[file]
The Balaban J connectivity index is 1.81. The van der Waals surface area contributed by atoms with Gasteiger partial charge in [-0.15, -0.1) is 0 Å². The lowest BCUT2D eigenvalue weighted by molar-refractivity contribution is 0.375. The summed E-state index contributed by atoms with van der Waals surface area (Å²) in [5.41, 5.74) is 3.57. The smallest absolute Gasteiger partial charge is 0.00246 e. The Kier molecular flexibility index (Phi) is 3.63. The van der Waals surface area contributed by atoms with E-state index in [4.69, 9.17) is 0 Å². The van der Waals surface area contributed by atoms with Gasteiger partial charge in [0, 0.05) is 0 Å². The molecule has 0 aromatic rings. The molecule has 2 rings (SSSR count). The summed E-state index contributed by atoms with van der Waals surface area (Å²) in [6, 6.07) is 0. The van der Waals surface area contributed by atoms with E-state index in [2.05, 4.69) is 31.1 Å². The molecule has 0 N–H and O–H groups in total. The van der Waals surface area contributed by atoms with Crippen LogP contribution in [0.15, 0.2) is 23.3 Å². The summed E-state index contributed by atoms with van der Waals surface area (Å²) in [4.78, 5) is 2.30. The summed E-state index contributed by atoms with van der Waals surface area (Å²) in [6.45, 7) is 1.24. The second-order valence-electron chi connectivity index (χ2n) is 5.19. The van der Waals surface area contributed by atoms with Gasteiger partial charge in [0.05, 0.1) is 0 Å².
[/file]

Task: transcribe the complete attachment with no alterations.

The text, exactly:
The Balaban J connectivity index is 1.81. The van der Waals surface area contributed by atoms with Gasteiger partial charge in [-0.15, -0.1) is 0 Å². The lowest BCUT2D eigenvalue weighted by molar-refractivity contribution is 0.375. The summed E-state index contributed by atoms with van der Waals surface area (Å²) in [5.41, 5.74) is 3.57. The smallest absolute Gasteiger partial charge is 0.00246 e. The Kier molecular flexibility index (Phi) is 3.63. The van der Waals surface area contributed by atoms with E-state index in [4.69, 9.17) is 0 Å². The van der Waals surface area contributed by atoms with Gasteiger partial charge in [0, 0.05) is 0 Å². The molecule has 0 aromatic rings. The molecule has 2 rings (SSSR count). The summed E-state index contributed by atoms with van der Waals surface area (Å²) in [6, 6.07) is 0. The van der Waals surface area contributed by atoms with E-state index in [2.05, 4.69) is 31.1 Å². The molecule has 0 N–H and O–H groups in total. The van der Waals surface area contributed by atoms with Crippen LogP contribution in [0.15, 0.2) is 23.3 Å². The summed E-state index contributed by atoms with van der Waals surface area (Å²) in [4.78, 5) is 2.30. The summed E-state index contributed by atoms with van der Waals surface area (Å²) in [6.45, 7) is 1.24. The second-order valence-electron chi connectivity index (χ2n) is 5.19. The van der Waals surface area contributed by atoms with Gasteiger partial charge in [0.05, 0.1) is 0 Å².